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There are many ways to spread the word about your products or services, but nothing beats word of mouth referrals.

We place a lot of weight on the recommendation of a trusted friend. When someone we know suggests something to us, we listen.

We’ve all had that experience where we were pressured to share something or “tell a friend” or “leave a review” and it felt pushy—or spammy even.

There’s a reason for that and we don’t need to throw the baby out with the bathwater. Asking for a referral is still one of the most effective ways to get one, but the timing of that ask is crucial.

You’ll learn how to setup the ask ahead of time to increase the likelihood of getting the recommendation.

We talk about ways to get your past customers and clients to refer you, as well as how to get in the forefront of people’s mind so you’re who they automatically recommend.

Highlights, Takeaways, Quick Wins:
  • If the customer feels awkward when you ask them to refer others, then the timing is wrong.
  • Wait until the opportune moment to ask for a review (Hint: right after you’ve offered value of some kind)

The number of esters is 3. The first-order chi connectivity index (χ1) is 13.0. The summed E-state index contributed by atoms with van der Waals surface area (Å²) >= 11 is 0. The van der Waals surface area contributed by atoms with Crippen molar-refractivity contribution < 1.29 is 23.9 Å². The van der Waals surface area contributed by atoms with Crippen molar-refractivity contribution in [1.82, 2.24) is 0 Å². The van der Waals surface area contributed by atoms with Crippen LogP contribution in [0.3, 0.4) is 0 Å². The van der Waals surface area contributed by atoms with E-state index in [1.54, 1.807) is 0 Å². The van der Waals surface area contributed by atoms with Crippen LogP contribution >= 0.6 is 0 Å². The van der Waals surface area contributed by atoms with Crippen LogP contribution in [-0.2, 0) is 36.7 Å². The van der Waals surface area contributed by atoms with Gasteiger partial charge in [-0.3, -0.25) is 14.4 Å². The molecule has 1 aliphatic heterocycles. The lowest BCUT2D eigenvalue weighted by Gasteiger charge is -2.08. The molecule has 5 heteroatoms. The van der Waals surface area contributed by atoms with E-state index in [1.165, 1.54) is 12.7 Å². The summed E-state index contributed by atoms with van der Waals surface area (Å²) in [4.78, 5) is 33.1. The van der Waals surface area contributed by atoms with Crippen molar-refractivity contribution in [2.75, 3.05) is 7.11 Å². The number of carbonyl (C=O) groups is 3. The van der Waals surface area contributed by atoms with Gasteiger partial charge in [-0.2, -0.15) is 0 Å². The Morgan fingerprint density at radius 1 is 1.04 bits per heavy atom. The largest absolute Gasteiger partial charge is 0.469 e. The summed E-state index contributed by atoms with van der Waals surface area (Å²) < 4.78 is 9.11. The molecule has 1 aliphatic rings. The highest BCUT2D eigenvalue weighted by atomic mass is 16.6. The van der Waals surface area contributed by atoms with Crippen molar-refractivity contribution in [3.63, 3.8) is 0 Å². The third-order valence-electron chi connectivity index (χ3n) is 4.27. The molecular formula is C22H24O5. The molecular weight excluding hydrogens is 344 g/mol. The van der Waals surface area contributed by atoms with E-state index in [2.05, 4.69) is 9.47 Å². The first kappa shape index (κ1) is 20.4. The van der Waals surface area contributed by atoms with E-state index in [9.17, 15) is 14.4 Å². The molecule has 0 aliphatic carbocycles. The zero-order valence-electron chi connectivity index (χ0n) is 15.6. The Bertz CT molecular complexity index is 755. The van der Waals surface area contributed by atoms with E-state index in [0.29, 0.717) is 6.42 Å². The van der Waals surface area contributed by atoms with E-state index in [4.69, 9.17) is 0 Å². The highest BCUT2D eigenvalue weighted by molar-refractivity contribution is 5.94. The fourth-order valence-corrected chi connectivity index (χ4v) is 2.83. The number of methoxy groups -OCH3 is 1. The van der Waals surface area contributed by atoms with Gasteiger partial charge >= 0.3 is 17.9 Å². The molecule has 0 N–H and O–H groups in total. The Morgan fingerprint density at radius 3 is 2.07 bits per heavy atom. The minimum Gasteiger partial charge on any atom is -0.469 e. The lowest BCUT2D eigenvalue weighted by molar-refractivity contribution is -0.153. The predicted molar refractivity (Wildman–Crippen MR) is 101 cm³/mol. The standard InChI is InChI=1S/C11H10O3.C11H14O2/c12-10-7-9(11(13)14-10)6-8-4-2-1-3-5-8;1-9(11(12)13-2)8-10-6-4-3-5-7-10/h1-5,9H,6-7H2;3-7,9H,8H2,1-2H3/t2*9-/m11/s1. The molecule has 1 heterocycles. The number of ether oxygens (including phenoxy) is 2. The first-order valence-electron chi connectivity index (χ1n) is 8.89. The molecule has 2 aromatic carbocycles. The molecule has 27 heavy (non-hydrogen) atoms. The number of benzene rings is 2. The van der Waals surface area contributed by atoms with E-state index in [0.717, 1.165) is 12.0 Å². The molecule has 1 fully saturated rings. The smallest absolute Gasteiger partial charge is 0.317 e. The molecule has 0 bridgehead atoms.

• Some people need a nudge to share a referral, while other people are natural sharers.
  • Give first, then ask.
  • Find the point where the user feels the most satisfied with your work, then ask for a referral.
  • Staying top of mind through content marketing is a good way to keep your name on the tip of people’s tongue.
  • If you want people to refer you, then be remarkable.
  • Highlighting customers gives people insight into the impact your work has had in a real business.
  • People don’t care about the work, they care if you’re an awesome person.
  • Make it easy for people to mentally package up what you do by curating what you share.
Show Notes
  • 03:06 Sean: I first want to define what I mean by word of mouth referrals because a lot of people might be thinking it has to be an in-person transaction. It could be face-to-face, but it doesn’t have to be. It could be online, publicly or privately, as well. Sending a text, making a phone call, tagging someone, or sending a direct message are all forms of word of mouth.
  • 04:17 Ben: A good example of this I see a lot on Instagram is when people leave comments without saying anything about the picture and tagging the person’s name who they want to show the picture to.
  • 04:34 Sean: It’s not a personalized recommendation, but it’s still an endorsement. If your friend says to check something out, then you’ll check it out. That’s different from some service featuring a profile or seeing an ad. You trust the friend. People buy from who they trust and they follow based on recommendations from people they trust.